“Cloud Computing” has revolutionised the way we work. Several years ago, working online without a fixed location wouldn’t have be considered, yet with the evolution of technology – along with the increasing demand to access information 24/7, remote working has become the norm.
While being able to nip to your local coffee house whilst filing those reports or collaborating on a project whilst travelling; growing concern around the security of confidential information has been amplified with the surge of Cyber-Attacks over recent years.
Our awareness around personal possessions – laptops, mobile phones, tablets are evident. We look out for suspicious characters who may be lurking next to our bags; we lock our cars and house’s, deploying alarms to deter potential thieves.
Alarmingly, the criminals we need to focus our attention on, to avoid catastrophic and irremediable implications go further than just the ones in immediate sight. We could be unintentionally inviting these criminals into our personal records due to naivety and lack of security on sensitive data. Cyber Criminals are clever and with the growth of technology, their expertise is expanding – increasing the risk to you and you and your organisation.
The majority are wise to be suspicious unsolicited communications such as emails known as “Phishing” from unknown sources; yet emails that appear to be sent by a colleague may be harder to decipher whether the sender is in fact a trusted source. Common ways attackers will infiltrate their victim’s accounts is to create the sense of urgency i.e. an email that appears to be from someone in seniority, fooling the victim to respond quickly without thinking.
What to Look Out For
- Emails that come from different addresses to what you’d expect.
- Documents that ask you to enable macros or editing before you can see the contents.
- Language used throughout the email – are the phrases they are using out of the ordinary i.e. are they addressing you in a different way to the norm?
- Windows Explorer has the option to show file extensions to protect you against misleading filenames.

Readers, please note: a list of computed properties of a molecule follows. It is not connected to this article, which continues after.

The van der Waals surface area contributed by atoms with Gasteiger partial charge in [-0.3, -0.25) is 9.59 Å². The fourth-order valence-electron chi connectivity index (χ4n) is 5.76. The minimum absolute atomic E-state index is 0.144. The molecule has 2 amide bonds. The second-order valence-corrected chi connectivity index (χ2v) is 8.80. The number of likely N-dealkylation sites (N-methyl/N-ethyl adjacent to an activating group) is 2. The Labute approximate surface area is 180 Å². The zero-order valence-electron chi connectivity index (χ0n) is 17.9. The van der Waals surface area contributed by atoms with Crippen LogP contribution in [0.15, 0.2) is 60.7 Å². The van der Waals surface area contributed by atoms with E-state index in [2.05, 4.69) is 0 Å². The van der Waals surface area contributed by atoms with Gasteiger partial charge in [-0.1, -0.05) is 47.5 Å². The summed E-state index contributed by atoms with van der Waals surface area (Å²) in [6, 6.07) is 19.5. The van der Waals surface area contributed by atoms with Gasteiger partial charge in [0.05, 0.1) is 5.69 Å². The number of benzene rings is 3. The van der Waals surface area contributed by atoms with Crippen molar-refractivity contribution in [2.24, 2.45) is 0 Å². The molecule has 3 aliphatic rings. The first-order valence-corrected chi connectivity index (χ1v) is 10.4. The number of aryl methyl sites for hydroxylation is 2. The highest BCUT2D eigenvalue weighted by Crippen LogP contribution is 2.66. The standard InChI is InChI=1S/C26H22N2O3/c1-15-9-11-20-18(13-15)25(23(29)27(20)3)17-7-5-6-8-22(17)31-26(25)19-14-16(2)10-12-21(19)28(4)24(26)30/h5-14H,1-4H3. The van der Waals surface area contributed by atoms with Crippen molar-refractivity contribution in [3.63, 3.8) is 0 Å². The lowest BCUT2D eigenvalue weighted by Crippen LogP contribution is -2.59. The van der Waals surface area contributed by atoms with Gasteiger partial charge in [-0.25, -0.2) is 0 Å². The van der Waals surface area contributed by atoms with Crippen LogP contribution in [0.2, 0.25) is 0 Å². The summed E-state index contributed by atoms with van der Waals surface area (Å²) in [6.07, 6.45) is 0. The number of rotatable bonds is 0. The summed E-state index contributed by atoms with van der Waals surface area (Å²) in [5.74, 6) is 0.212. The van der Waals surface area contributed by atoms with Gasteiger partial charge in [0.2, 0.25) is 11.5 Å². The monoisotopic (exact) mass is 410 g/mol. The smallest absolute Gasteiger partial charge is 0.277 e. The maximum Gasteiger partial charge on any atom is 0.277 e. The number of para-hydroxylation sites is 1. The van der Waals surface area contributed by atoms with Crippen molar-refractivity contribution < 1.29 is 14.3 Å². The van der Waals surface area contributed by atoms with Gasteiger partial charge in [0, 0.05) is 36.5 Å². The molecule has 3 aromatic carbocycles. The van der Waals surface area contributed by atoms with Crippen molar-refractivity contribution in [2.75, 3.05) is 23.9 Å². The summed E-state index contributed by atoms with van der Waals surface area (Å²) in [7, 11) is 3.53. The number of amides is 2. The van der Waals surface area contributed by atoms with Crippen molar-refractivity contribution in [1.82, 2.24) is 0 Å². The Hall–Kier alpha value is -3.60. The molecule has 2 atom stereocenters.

- Double file extensions (e.g. .pdf.htm) or extensions you aren’t familiar with (e.g. .js, .wsf, .lnk).
- Hover your mouse cursor over links to see if they go where they say they are going.
- If in doubt, call or speak in person to your friend or colleague and ask them if they sent the email. (Don’t use the number in the email you’re concerned about – look the number up in a different way!
Of course, Cyber Criminals find many ways of accessing your data. The widespread rise of “smart” gadgets collectively known as “The Internet of Things (IOT),” (while providing a plethora of benefits for the user) opens up many options for hackers, who seek out vulnerabilities such as weak passwords or dated software to find an easy route into your private details. Throwing away your fit-bit or switching off your “Alexa” may not be appealing to you, but selecting secure passwords; using multi-factor authentication; and connecting devices via PC’s and Laptops that hold the latest software and antivirus installed – collectively minimises the risk.
Similarly, many organisations encourage their staff to use their own devices for work purposes. While this reduces business expense, a far greater cost could occur if necessary precautions are not adhered to. “Jailbroken” or “rooted devices” are in danger of being vulnerable to compromise and should be pre-approved by your IT department before linking to business applications.
One precaution organisations take, is to set up data encryption and Virtual Private Networks (VPN’s). Additionally, storing critical business information without needing to, is leaving you subjected to attack. Worse still, should your device fall into the wrong hands, you could end up losing more than the just the value of the item. Such circumstances cannot be completely avoided but being vigilant and taking definitive actions, such as reporting theft and remotely wiping your device, can certainly lessen the extreme outcomes that could prevail if you don’t.
WIFI related security incidents are common in today’s society, with 62% occurring in cafés and coffee shops. Depriving yourself from your favourite latte may not appeal to the majority, yet being alert to the risks will reduce the threat of uninvited guests.
5 Easy Ways to stay secure using Public WiFi
- Limit file sharing
- Opt not to be “discoverable” by other devices around you.
- Stick to well-known networks and limit the number of public networks you sign up to
- Access sites that only consist of “https” rather than “http” in the web link
- Don’t give away too much personal information when signing up.
Remote working is certainly the way forward, allowing workers freedom and flexibility. Taking these essential precautions will offer you (and your boss!) peace of mind and safe, whilst working within “The Cloud” minimising exposure to criminals looking to take advantage from right under your nose.